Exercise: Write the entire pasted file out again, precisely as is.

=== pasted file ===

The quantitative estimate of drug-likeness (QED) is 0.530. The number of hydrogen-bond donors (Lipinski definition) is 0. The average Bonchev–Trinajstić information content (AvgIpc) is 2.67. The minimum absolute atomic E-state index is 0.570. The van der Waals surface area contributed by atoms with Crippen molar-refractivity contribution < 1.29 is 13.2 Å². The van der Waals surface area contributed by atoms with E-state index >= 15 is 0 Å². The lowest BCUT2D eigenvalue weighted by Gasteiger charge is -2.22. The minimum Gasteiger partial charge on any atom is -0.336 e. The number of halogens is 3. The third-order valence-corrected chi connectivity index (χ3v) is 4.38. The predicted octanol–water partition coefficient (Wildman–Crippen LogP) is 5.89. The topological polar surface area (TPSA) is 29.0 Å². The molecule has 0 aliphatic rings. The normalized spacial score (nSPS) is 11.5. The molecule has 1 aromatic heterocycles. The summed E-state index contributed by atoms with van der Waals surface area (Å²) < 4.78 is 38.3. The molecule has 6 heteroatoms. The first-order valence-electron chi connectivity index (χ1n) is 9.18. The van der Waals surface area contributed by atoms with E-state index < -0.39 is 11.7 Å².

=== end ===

The quantitative estimate of drug-likeness (QED) is 0.530. The number of hydrogen-bond donors (Lipinski definition) is 0. The average Bonchev–Trinajstić information content (AvgIpc) is 2.67. The minimum absolute atomic E-state index is 0.570. The van der Waals surface area contributed by atoms with Crippen molar-refractivity contribution < 1.29 is 13.2 Å². The van der Waals surface area contributed by atoms with E-state index >= 15 is 0 Å². The lowest BCUT2D eigenvalue weighted by Gasteiger charge is -2.22. The minimum Gasteiger partial charge on any atom is -0.336 e. The number of halogens is 3. The third-order valence-corrected chi connectivity index (χ3v) is 4.38. The predicted octanol–water partition coefficient (Wildman–Crippen LogP) is 5.89. The topological polar surface area (TPSA) is 29.0 Å². The molecule has 0 aliphatic rings. The normalized spacial score (nSPS) is 11.5. The molecule has 1 aromatic heterocycles. The summed E-state index contributed by atoms with van der Waals surface area (Å²) < 4.78 is 38.3. The molecule has 6 heteroatoms. The first-order valence-electron chi connectivity index (χ1n) is 9.18. The van der Waals surface area contributed by atoms with E-state index < -0.39 is 11.7 Å².